Rare Daily Staff
GenSight Biologics said the phase 3 REFLECT study of its experimental gene therapy Lumevoq for the rare, degenerative retinal disease Leber hereditary optic neuropathy failed to meet its primary endpoint, but that results showed better visual acuity improvements from bilateral intravitreal injections of the gene therapy compared to a unilateral injection.
Leber hereditary optic neuropathy (LHON) is a maternally inherited, mitochondrial, genetic disease, characterized by the degeneration of retinal ganglion cells that results in irreversible vision loss that can lead to legal blindness, and mainly affects adolescents and young adults. LHON is associated with painless, sudden loss of central vision in the first eye, with the second eye sequentially impaired. It is a symmetric disease with poor functional visual recovery. Some 97 percent of subjects have bilateral involvement at less than one year of onset of vision loss, and in 25 percent of cases, vision loss occurs in both eyes simultaneously.
Lumevoq targets LHON by leveraging a proprietary mitochondrial targeting sequence technology platform, which specifically addresses defects inside the mitochondria using an AAV vector. The gene of interest is transferred into the cell to be expressed and produces the functional protein, which is then shuttled to the mitochondria through specific nucleotide sequences in order to restore the missing or deficient mitochondrial function.
“Following the rigorous guidelines of pivotal clinical trials, the data from REFLECT confirm that Lumevoq gene therapy improved best-corrected visual acuity, also the primary outcome for REVERSE and RESCUE,” said Robert Sergott, director of the neuro-ophthalmology service at Wills Eye Hospital and founding director and CEO of the William H. Annesley EyeBrain Center at Thomas Jefferson University in Philadelphia. “The surprising, ground-breaking, bilateral improvement with unilateral injection was found again, certainly not a chance event in three independent trials.”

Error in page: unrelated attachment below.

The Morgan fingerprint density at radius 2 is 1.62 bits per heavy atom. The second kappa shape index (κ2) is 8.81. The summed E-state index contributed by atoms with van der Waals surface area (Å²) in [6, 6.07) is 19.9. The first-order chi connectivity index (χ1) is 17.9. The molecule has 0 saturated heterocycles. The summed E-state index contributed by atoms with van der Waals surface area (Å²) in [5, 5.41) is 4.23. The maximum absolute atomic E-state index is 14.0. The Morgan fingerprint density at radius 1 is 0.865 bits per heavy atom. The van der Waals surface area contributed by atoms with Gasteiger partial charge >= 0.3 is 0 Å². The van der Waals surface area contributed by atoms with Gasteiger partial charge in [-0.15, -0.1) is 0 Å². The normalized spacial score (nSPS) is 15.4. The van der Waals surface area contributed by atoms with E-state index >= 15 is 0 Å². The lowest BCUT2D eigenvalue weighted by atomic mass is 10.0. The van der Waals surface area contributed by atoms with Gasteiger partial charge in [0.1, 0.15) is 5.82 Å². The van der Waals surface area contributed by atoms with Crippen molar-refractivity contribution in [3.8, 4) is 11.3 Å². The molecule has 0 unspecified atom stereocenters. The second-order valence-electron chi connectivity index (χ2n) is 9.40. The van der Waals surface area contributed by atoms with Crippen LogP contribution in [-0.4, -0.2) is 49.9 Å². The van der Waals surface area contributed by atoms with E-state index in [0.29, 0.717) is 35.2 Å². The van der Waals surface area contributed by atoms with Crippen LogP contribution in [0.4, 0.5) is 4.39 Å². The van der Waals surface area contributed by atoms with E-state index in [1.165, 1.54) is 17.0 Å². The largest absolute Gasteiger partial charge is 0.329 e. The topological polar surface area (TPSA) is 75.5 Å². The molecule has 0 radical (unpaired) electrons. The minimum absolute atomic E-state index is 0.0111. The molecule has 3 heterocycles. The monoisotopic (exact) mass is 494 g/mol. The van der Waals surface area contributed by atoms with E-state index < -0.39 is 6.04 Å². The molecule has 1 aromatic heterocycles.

Designed under a Special Protocol Assessment with the FDA, the REFLECT trial is a randomized, double-masked, placebo-controlled phase 3 trial involving 98 subjects with vision loss due to LHON caused by a mutated ND4 mitochondrial gene. The study enrolled ND4 subjects who had vision loss up to one year from onset. The ND4 mitochondrial mutation is associated with the most severe clinical form of LHON, with poor overall visual outcomes.
All subjects received an intravitreal injection of Lumevoq in their first affected eye. The second affected eye was randomized to either a second intravitreal injection of Lumevoq or a placebo intravitreal injection, which was administered on the same day or the following day. A total of 48 subjects were randomized to Lumevoq bilateral treatment, and 50 to Lumevoq unilateral treatment (first-affected eye treated with Lumevoq, second-affected eye treated with placebo).
At the primary time point of the analysis, 1.5 years after injection, mean best-corrected visual acuity (BCVA) in Lumevoq-treated eyes was statistically significantly better than baseline, whereas the improvement from baseline was not statistically significant in placebo eyes.
Consistent with REVERSE2 and RESCUE3, unilaterally treated subjects showed a contralateral effect in their placebo-treated eye. The contralateral effect reduced the difference in the outcomes among Lumevoq- and placebo-treated eyes, and consequently, the trial did not meet the pre-defined primary endpoint. The difference of the change from baseline in BCVA between the second affected Lumevoq- and placebo-treated eyes was -0.05 LogMAR (+3 ETDRS letters equivalent).
A dose effect, seen between bilaterally and unilaterally treated subjects, provides new evidence on Lumevoq efficacy. In each group, the BCVAs of both eyes improved from baseline in tandem, but with a higher treatment effect for bilaterally treated subjects. The mean BCVA at 1.5 years for bilaterally and unilaterally treated subjects reached 1.35 and 1.45 LogMAR, respectively, with an absolute difference between arms of +5 letters in favor of bilaterally treated subjects.
Responder analyses show that most of the subjects responded to treatment and confirm that bilateral injections provide better efficacy. Most of the subjects had on-chart BCVAs at 1.5 year (able to read letters on a screen): 85 percent of bilaterally treated subjects and 72 percent of unilaterally treated subjects.
At 1.5 years, improvement by at least 3 lines from nadir was demonstrated by 69 percent of bilaterally and 64 percent unilaterally treated subjects.
The favorable safety profile of Lumevoq was confirmed. There was no study discontinuation related to systemic or ocular adverse event. There were no serious ocular adverse events. The main ocular adverse event was intraocular inflammation, mostly mild, and responsive to conventional treatment. The good safety profile was comparable in unilaterally and bilaterally treated subjects.
GenSight said it plans to add the full results of REFLECT to the EMA clinical dossier during the ongoing review of the Lumevoq Marketing Authorisation Application and will present the analyses to the FDA later this year.
Photo: Robert Sergott, director of the neuro-ophthalmology service at Wills Eye Hospital, and founding director and CEO of the William H. Annesley EyeBrain Center at Thomas Jefferson University in Philadelphia